Flying, or rather, piloting an aircraft is as alien to me as sailing a boat is, yet I enjoy reading about them both very much. I believe it’s due to them being a form of solitary freedom that appeals to me. Vicarious living at it’s best and easiest. I feel much safer on terra firma.
Airborne: Finding Foxtrot Alpha Mike (2019, Goose Lane Editions) is the author’s memoirs of his father, his love of flying and his cherished Smith biplane, known by its call letters, FAM. His father had instilled the love of flying early on in young Jonathan, so much so that he joined the Air Cadets and eventually got his wings. While his father flew all types of airplanes in Africa and Canada, it was aloft in his single-seat Smith Miniplane that he felt most at home:
My Dad logged relatively few hours in his Miniplane – barely fifty – but the effect those precious hours and minutes had on him were immeasurable.
Airborne is told in three parts: Ascent, Turbulence and Aloft, Alow. Ascent is primarily about his father’s early life in Italy, the development of the Smith Miniplane by Frank Smith in California, his father’s learning to fly as a means to alleviate boredom, and emigrating to Canada. Turbulence deals with his parent’s odd courtship, the author’s early life, his father’s business disappointments (and his escape by flying), and his premature death in 2012 at age sixty-six.
My father’s death hit me harder than anything else I’d faced in my life, before or since. After years of distance and difficulty, we had just started to build a new relationship. I was twenty-eight years old, on the cusp of starting my own family, and while his passing was by no means unexpected, I was not ready to say goodbye. Everything that followed happened so quickly and with such severity that I could do nothing but flip a switch and function purely on autopilot. A few months after my father died, after the frenetic pace of the wake, funeral, and burial had eased, and people stopped visiting or asking me how I was doing, I only felt cold and numb. I hadn’t mourned my father not yet, at least and now I was well beyond tears. My grief hardened. I began to feel guilty and angry. I felt I had failed my father in some way, and I needed something productive and meaningful to occupy me. Increasingly, my thoughts turned to Dad’s biplane, and I decided to track her down. So began years of work in aircraft archeology, self-reflection, and discovery. Using the phone book, internet searches, and some old-fashioned detective skills picked up during my years as a journalist, I pieced together the biplane’s story after we lost track of her. I worked backwards, too: pushing through cobwebbed memories to discover both the airplane’s and my dad’s histories before they came together. The journey has been both uplifting and crushing, often in the same moment. A guilt that will forever haunt me has spurred me on. But I needed to find a way to preserve my father and the airplane he loved so dearly— to give them both a measure of immortality.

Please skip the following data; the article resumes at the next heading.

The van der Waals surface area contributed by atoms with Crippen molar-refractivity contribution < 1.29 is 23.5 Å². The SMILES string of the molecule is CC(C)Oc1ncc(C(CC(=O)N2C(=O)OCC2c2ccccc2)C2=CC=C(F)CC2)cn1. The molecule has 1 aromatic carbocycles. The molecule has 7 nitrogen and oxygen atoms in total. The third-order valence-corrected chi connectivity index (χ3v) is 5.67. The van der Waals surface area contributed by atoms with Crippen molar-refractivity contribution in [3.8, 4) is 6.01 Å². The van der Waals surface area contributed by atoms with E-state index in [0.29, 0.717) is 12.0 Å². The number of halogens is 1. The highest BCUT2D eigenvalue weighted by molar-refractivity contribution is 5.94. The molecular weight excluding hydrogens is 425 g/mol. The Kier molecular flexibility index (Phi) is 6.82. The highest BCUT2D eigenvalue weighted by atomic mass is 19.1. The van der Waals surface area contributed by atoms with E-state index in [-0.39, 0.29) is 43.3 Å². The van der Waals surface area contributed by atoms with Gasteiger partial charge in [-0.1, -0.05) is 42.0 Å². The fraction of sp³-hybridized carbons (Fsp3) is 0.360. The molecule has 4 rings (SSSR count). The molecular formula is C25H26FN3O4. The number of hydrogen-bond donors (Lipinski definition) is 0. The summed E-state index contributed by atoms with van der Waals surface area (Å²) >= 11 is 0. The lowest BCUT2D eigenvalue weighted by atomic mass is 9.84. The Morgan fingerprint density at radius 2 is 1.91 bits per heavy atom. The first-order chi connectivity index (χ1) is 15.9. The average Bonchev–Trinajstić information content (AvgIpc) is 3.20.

The final section, Aloft, Alow is about the author’s life, his growing family, work, and finding time to fly his own Smith Miniplane out of Rockcliffe Airport outside Ottawa. Throughout the book, we meet many pilots that influenced both his father and himself, but most importantly, we learn what it feels like to fly a small plane. One would think it would be easy, but it’s not apparently. Neither is it easy to land, we soon discover! As a journalist, Mr. Rotondo has a way with words so he can truly convey the freedom and exhilaration he experiences while aloft in an open, single-seat biplane.
I am living my dream. I am flying the airplane I pretended to fly as a toddler, the same plane I heard all those stories about.
I am flying over unfamiliar territory, and the chart I reviewed prior to taking off gave a poor depiction of the landscape unfolding beneath me. I keep the airport within sight so as to not get lost. Well to the south, Toronto seems to rise out of the blue of Lake Ontario. Between Brampton and Toronto, I can clearly see Pearson International Airport and the aluminum cloud of airliners that swarm around it. To the west and northwest, the Caledon Hills climb away from me in a series of gently rolling waves. […]To the east and northeast, the landscape is a carpet of multicoloured farmer’s fields stitched together here and there by fence lines and roads. Above all this, the Smith floats happily, guided gently by my gloved hand. The hot anxiety of the takeoff roll and climb out has faded to a warm glow. I roll my shoulders back, wiggle my toes, and flex my hands around the stick and throttle.
Airborne was a pure delight to read, and while Mr. Rotondo does pepper the text with many technical aspects of flying and aerobatics (which a small plane pilot would appreciate), this would be no different than a sailor describing different manoeuvres or the various sails on his craft. Technicalities aside, this is a very well-written, thoughtful tribute to a father that was not always there for his family and who passed away too young but left a love of flying with his son that continues to this day. As for finding Foxtrot Alpha Mike? Mr. Rotondo does eventually track it down and it rests in a most astonishing place; one that you can visit today. But you have to read the book to find out where!
I’m adding Airborne: Finding Foxtrot Alpha Mike to the 2019 longlist for a “The Very Best!” Book Award for Non-fiction and First Book.
Airborne: Finding Foxtrot Alpha Mike by Jonathan Rotondo
Goose Lane Editions
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